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News
UA missing out on homeland security research


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Ryan Scalise
Contributing Writer
By Ryan Scalise
Arizona Daily Wildcat
Friday September 26, 2003

One of the 13 stated themes emphasized in President Likins' strategic vision for reshaping the UA's academic and research future Focused Excellence is Southwestern borderland studies.

This is only appropriate because Tucson is in close proximity to Nogales, Mexico, which is Arizona's largest port of entry on the U.S.-Mexico border. Thus, the UA has a comparative advantage in researching border issues.

However, there does not seem to have been any action taken to improve border studies. Instead, the university has chosen to focus its research agenda and grant money on optics, biotechnology, information technology and environmental studies relating to water.

Border studies, and border security in particular, is essential and should receive greater priority on the UA research agenda, as it has become a great priority to Arizona's economic prosperity and to our nation's homeland security efforts.

Arizona's 377-mile long border and eight points of entry pose a momentous challenge to homeland security. Assuring vigilance, but nonrestrictive flow of commerce and protecting our borders from terrorists and weapons of mass destruction has positioned border security as a top national concern in the post-Sept. 11 era. Ensuring the smooth and uninhibited flow of trade across borders is essential to the economic survival of Arizona and to the nation at large.

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It is the same old story not enough grant money. However, this is not really a matter of lack of funds so much as one the misallocation of those funds.
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The Arizona Board of Regents has an initiative through the UA's Office of Economic Development called the Nogales CyberPort project, which deals with securing the border and facilitating increased trade flow.

Bruce Wright, assistant vice president for Economic Development and overseer of the CyberPort program, sums up the project as "identifying, testing and implementing new technology adding physical improvements and procedural changes at the Nogales Port of Entry."

Wright said, "Total U.S.-Mexico surface trade accounted for $200 billion in 2002, but the Nogales port of entry has lost one-quarter of its relative market share since 1995."

Simply stated, these figures mean that Arizona is losing its competitive advantage and we are losing money fast. Mr. Wright concludes that "significant improvements at the port of entry and throughout the whole trade-flow process are required to maintain Nogales as a port of choice to secure Arizona's position as primary gateway for U.S.-Mexico trade."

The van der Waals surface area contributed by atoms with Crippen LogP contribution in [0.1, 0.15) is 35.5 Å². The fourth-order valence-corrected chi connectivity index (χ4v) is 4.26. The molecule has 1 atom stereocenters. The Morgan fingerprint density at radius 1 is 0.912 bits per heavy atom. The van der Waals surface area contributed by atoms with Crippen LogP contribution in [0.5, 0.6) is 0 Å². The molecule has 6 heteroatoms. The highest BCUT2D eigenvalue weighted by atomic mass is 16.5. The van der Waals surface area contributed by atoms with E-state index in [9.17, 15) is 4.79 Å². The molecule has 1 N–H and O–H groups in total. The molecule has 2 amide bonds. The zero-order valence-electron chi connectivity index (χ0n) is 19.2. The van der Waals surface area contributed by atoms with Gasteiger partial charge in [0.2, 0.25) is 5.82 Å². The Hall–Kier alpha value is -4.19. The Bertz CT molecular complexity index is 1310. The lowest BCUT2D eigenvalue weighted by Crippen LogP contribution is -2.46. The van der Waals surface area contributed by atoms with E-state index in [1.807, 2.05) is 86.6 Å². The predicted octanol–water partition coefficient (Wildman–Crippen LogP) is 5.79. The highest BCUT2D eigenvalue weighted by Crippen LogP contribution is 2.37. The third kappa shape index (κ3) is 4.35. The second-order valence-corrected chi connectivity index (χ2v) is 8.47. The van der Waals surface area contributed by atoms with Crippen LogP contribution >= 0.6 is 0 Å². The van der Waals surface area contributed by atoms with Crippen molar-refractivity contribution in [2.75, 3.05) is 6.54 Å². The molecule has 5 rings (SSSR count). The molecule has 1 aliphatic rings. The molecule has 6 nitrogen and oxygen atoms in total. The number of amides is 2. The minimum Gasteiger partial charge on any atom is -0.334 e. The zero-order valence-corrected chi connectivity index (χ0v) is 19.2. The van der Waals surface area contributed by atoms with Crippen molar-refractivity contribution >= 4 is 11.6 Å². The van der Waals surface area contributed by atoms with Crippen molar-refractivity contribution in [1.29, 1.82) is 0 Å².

An increased trade flow across the Southwestern border may help Arizona get out of its current fiscal rut. That would also mean that instead of sending university programs to the chopping block as a matter of conserving and redirecting finances, the UA could rely more on state funds for academic programs and securing much-needed faculty.

It is important to note that Democratic Gov. Janet Napolitano fully supports the CyberPort project and views border security and cross-border trade efficiency as the top priority for Arizona government, and is taking steps to procure federal research grants. Republican Sen. Jon Kyl has also realized that the CyberPort project is vital to homeland security and increased trade, and has asked for appropriations that are going through the legislative process on their way to Arizona.

The UA should jump all over these developments and become a major player in this research and development area. Several schools in New Mexico and Texas are researching and developing technology for border security along with Sandia National Labs, one of the most technically advanced labs in the world.

It is the same old story not enough grant money. However, this is not really a matter of a lack of funds so much as one of the misallocation of those funds. If President Likins were to realize that resources should be redirected to this pressing issue, the situation could be significantly improved.

More grant money should be given to this theme so that Arizona can realize greater revenues. The UA should become a major actor for border research and development. Not only do we have a comparative advantage geographically, we also have an advantage in management information systems, spectral analysis and optical recognition all technologies that are applicable to homeland security and equally relevant to projects like CyberPort.

President Likins needs to integrate all these strong points into border security efforts or another university will.

Ryan Scalise is a political science senior. He can be reached at letters@wildcat.arizona.edu.

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